2. Lin JH, Weigel H, Cotrina ML, Liu S, Bueno E, Hansen AJ, Hansen TW, Goldman S, Nedergaard M. Gap-junction-mediated propagation and amplification of cell injury. Nat Neurosci. 1998;1:494-500. [ Links ]
3. Benedek A, Moricz K, Juranyi Z, Gigler G, Levay G, Harsing Jr LG,Matyus P, Szenasi G, Albert M. Use of TTC staining for the evaluation of tissue injury in the early phases of reperfusion after focal cerebral ischemia in rats. Brain Res. 2006;1116:159-65. [ Links ]
4. Liu F, Schafer DP, McCullough LD. TTC, Fluoro-Jade B and NeuN staining confirm evolving phases of infarction induced by middle cerebral artery occlusion. J Neurosci Met. 2009;179:1-8. [ Links ]
5. Theus MH, Wei L, Cui L, Francis K, Hu X, Keogh C, Yu SP. In vitro hypoxic preconditioning of embryonic stem cells as a strategy of promoting cell survival and functional benefits after transplantation into the ischemic rat brain. Exp Neurol. 2008;210:656-70. [ Links ]
6. Chiba S, Ikeda R, Kurokawa MS, Yoshikawa H, Takeno M, Nagafuchi H, Tadokoro M, Sekino H, Hashimoto T, Suzuki N. Anatomical and functional recovery by embryonic stem cell-derived neural tissue of a mouse model of brain damage. J Neurol Sci. 2004;219:107-17. [ Links ]
7. Omori Y, Honmou O, Harada K, Suzuki J, Houkin K, Kocsis JD. Optimization of a therapeutic protocol for intravenous injection of human mesenchymal stem cells after cerebral ischemia in adult rats. Brain Res. 2008;1236(21):30-8. [ Links ]
8. Nakatomi H, Kuriu T, Okabe S, Yamamoto S, Hatano O, Kawahara N, Tamura A, Kirino T, Nakafuku M. Regeneration of hippocampal pyramidal neurons after ischemic brain injury by recruitment of endogenous neural progenitors. Cell. 2002;110:429-41. [ Links ]
9. Arvidsson A, Collin T, Kirik D, Kokaia Z, Lindvall O. Neuronal replacement from endogenous precursors in the adult brain after stroke. Nat Med. 2002;8:963-70. [ Links ]
10. Kim DY, Park SH, Lee SU, Choi DH, Park HW, Paek SH, Shin HY, Kim EY, Park SP, Lim JH. Effect of human embryonic stem cell-derived neuronal precursor cell transplantation into the cerebral infarct model of rat with exercise. Neurosci Res. 2007;58:164-75. [ Links ]
11. Kunlin J, Lin X, XiaoOu M, Maeve BG, Alexander M, Botao P, Rose BG, David AG. Effect of human neural precursor cell transplantation on endogenous neurogenesis after focal cerebral ischemia in the rat. Brain Res. 2011;1374:56-62. [ Links ]
12. Jin K, Sun Y, Xie L, Mao XO, Childs J, Peel A, Logvinova A, Banwait S, Greenberg DA. Comparison of ischemia-directed migration of neural precursor cells after intrastriatal, intraventricular, or intravenous transplantation in the rat. Neurobiol Dis. 2005;18:366-74. [ Links ]
13. Lee TH, Yoon JG. Intracerebral transplantation of human adipose tissue stromal cells after middle cerebral artery occlusion in rats. J Clin Neurosci. 2008;15:907-12. [ Links ]
14. DiNapoli VA, Huber JD, Houser K, Lia X, Rosen CL. Early disruptions of the blood-brain barrier may contribute to exacerbated neuronal damage and prolonged functional recovery following stroke in aged rats. Neurobiol Aging. 2008;29(5):753-64. [ Links ]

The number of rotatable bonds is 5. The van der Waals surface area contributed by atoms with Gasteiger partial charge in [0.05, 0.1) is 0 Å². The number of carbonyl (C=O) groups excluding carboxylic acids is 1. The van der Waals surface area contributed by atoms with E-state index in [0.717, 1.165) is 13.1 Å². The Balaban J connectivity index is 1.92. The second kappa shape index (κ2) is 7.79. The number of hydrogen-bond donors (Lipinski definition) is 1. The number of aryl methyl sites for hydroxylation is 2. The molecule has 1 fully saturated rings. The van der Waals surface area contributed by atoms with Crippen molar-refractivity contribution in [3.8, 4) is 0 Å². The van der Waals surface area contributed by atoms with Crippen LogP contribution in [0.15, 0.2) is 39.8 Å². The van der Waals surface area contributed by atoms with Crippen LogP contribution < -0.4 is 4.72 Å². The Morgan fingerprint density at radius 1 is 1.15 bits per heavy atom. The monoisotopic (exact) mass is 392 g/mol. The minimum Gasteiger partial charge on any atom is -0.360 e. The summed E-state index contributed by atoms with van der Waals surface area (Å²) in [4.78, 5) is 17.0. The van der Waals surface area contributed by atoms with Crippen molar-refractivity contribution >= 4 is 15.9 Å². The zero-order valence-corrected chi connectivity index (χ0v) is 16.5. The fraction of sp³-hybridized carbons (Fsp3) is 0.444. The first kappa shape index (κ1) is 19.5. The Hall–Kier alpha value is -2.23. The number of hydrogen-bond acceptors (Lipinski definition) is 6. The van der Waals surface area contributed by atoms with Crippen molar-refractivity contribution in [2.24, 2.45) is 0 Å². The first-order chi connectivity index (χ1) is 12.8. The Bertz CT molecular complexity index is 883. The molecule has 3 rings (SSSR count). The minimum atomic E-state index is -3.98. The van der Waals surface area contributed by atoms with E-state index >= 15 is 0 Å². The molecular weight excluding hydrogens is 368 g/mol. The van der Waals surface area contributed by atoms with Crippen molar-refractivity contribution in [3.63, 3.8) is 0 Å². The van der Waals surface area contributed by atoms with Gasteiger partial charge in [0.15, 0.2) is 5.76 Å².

15. Honma T, Honmou O, Iihoshi S, Harada K, Houkin K, Hamada H, Kocsis JD. Intravenous infusion of immortalized human mesenchymal stem cells protects against injury in a cerebral ischemia model in adult rat. Exp Neurol. 2006;199(1):56-66. [ Links ]
16. Barone FC, Feuerstein GZ. Inflammatory mediators and stroke: new opportunities for novel therapeutics. J Cereb Blood Flow Metab. 1999;19:819-34. [ Links ]
17. Englund U, Fricker-Gates RA, Lundberg C, Bjorklund A, Wictorin K. Transplantation of human neural progenitor cells into the neonatal rat brain: extensive migration and differentiation with long-distance axonal projections. Exp Neurol. 2002;173:1-21. [ Links ]
18. Ide K, Horn A, Secher NH. Cerebral metabolic response to submaximal exercise. J Appl Physiol. 1999;87:1604-8. [ Links ]
19. Ikeda N, Nonoguchi N, Zhao MZ, Watanabe T, Kajimoto Y, Furutama D, Kimura F, Dezawa M, Coffin RS, Otsuki Y, Kuroiwa T, Miyatake S. Bone marrow stromal cells that enhanced fibroblast growth factor-2 secretion by herpes simplex virus vector improve neurological outcome after transient focal cerebral ischemia in rats. Stroke. 2005;36:2725-30. [ Links ]
20. Wei L, Han BH, Li Y, Keogh CL, Holtzman DM, Yu SP. Cell death mechanism and protective effect of erythropoietin after focal ischemia in the whisker-barrel cortex of neonatal rats. J Pharmacol Exp Ther. 2006;317:109-16. [ Links ]
21. Iihoshi S, Honmou O, Houkin K, Hashi K, Kocsis JD. A therapeutic window for intravenous administration of autologous bone marrow after cerebral ischemia in adult rats. Brain Res. 2004;8:1-9. [ Links ]
Namseoul University, Chungnam, Korea
Tel. : 82-41-580-2732
Received: November 14, 2011
Review: January 12, 2012
Accepted: February 15, 2012
Conflict of interest: none
Financial source: Namseoul University
1 Research performed at Namseoul University, Chungnam, Korea.